Accidental-Explosion Research Gets Boost

Feb. 18, 2021

Blowing stuff up in the name of safety and research always grabs my attention.

Earlier in my career I visited Rhode Island-based FM Global, an insurance company that specializes in loss prevention services, to see how the research campus re-creates the fury of Mother Nature via such devices of destruction as debris cannons, hail guns and the mother of all wind machines that draws its power from a Ford V-10 engine. The campus also hosts several fire technology labs that have movable ceilings to simulate various warehouse situations.

A few years later, just after I joined Chemical Processing, I was sent to Fike, a Blue Springs, Mo.-based provider of industrial and explosion protection safety solutions. Once again I got to witness controlled destruction in the form of dust explosions all in the name of making manufacturing facilities safer.

Now I’ve set my sites on visiting a new Detonation Research Test Facility (DRTF) at Texas A&M University.

“This investment is bound to lead to remarkable breakthroughs,” says Texas A&M Chancellor John Sharp in a press release. “We’ll make Texas oil, gas and chemical industries, and the entire world safer from accidental explosions.”

Leading the DRTF team is Elaine Oran, an authority on the physics and chemistry of explosions. Oran pioneered computational technology to address reactive flow problems, unifying concepts in chemistry, physics, engineering and computer science in a new methodology.

“We’re looking at explosions: the physics that cause accidental explosions and how to stop them,” Oran said. “It’s all about safety, control and advancing knowledge.”

The centerpiece of the facility is a two-meter diameter, 200-meter-long detonation tube that is made of steel walls at least 3/4-inch thick. It will sit on concrete supports two feet above ground in a secure, isolated and open area near the runways of a former Air Force base.

Oran said she was attracted to Texas A&M by the willingness to invest in a detonation facility that could “get us to the next level of discovery and information.”

Texas A&M Engineering Experiment Station (TEES) is no stranger to advancing process safety. Indeed, its Mary Kay O’Connor Process Safety Center aims to improve knowledge and awareness of process hazards and safety for all sectors of society. And Chemical Processing partners with them to offer the MKO Process Safety Journal as well as present our Process Safety webinar series (you can view our on-demand webinars or register for upcoming ones here.)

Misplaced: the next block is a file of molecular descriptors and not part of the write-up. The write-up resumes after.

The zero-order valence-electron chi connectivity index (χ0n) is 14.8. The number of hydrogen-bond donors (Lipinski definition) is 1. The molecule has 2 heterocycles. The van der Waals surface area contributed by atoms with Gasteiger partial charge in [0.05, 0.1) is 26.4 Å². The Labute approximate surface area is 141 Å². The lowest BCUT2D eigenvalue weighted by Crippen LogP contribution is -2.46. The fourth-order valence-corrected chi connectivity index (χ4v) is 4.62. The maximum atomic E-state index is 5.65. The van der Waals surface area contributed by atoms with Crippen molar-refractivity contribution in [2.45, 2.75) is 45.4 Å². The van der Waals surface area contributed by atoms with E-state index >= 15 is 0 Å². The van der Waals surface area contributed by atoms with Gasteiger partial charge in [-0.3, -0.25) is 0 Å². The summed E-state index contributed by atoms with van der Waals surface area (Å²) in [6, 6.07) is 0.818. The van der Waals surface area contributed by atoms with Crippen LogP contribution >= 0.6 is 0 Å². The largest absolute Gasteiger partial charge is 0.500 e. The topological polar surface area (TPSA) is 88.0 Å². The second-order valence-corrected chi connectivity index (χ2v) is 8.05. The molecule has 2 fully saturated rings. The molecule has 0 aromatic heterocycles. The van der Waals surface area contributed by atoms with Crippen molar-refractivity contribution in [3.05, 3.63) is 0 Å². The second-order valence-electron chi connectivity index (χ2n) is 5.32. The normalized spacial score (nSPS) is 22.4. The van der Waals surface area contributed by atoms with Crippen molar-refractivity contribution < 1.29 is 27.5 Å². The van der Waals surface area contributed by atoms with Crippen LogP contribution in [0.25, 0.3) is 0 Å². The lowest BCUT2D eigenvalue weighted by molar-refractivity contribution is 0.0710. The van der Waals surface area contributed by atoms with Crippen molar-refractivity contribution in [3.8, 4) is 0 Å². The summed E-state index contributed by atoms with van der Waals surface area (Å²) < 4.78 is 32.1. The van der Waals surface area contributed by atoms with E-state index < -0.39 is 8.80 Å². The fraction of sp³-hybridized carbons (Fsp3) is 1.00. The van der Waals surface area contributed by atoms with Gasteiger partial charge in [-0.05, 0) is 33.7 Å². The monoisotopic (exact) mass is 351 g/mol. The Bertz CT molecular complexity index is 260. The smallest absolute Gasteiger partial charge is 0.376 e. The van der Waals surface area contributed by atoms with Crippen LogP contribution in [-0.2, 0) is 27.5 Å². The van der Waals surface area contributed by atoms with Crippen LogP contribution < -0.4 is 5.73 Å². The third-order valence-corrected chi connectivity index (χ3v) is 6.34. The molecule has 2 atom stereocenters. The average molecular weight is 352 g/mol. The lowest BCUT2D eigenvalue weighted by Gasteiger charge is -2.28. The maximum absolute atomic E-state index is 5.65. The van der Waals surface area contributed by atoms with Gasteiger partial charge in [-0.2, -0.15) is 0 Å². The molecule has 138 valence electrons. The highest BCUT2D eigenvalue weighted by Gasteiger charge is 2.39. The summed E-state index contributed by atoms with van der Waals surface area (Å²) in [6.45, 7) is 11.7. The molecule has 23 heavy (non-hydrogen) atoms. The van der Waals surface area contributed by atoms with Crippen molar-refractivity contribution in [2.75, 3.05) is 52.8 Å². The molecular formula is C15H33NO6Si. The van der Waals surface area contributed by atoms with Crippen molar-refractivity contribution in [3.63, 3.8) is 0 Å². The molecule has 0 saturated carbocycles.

It was through one of CP’s Process Safety webinars, which feature safety experts from around the world, that I launched the podcast series Process Safety With Trish & Traci. Trish Kerin is the director of the IChemE Safety Centre and is a member of the Mary Kay O'Connor Process Safety Center steering committee.

As for Oran on her new role, “It was just an amazing opportunity . . . . The kind of thing you really couldn’t say no to.”

I look forward to her research and results. . . and hopefully a guest appearance in a future webinar or podcast.

Traci Purdum fancies herself a process-safety enthusiast who doesn’t pass up a chance to learn more about what makes ordinary work days turn disastrous. 
About the Author

Traci Purdum | Editor-in-Chief

Traci Purdum, an award-winning business journalist with extensive experience covering manufacturing and management issues, is a graduate of the Kent State University School of Journalism and Mass Communication, Kent, Ohio, and an alumnus of the Wharton Seminar for Business Journalists, Wharton School of Business, University of Pennsylvania, Philadelphia.

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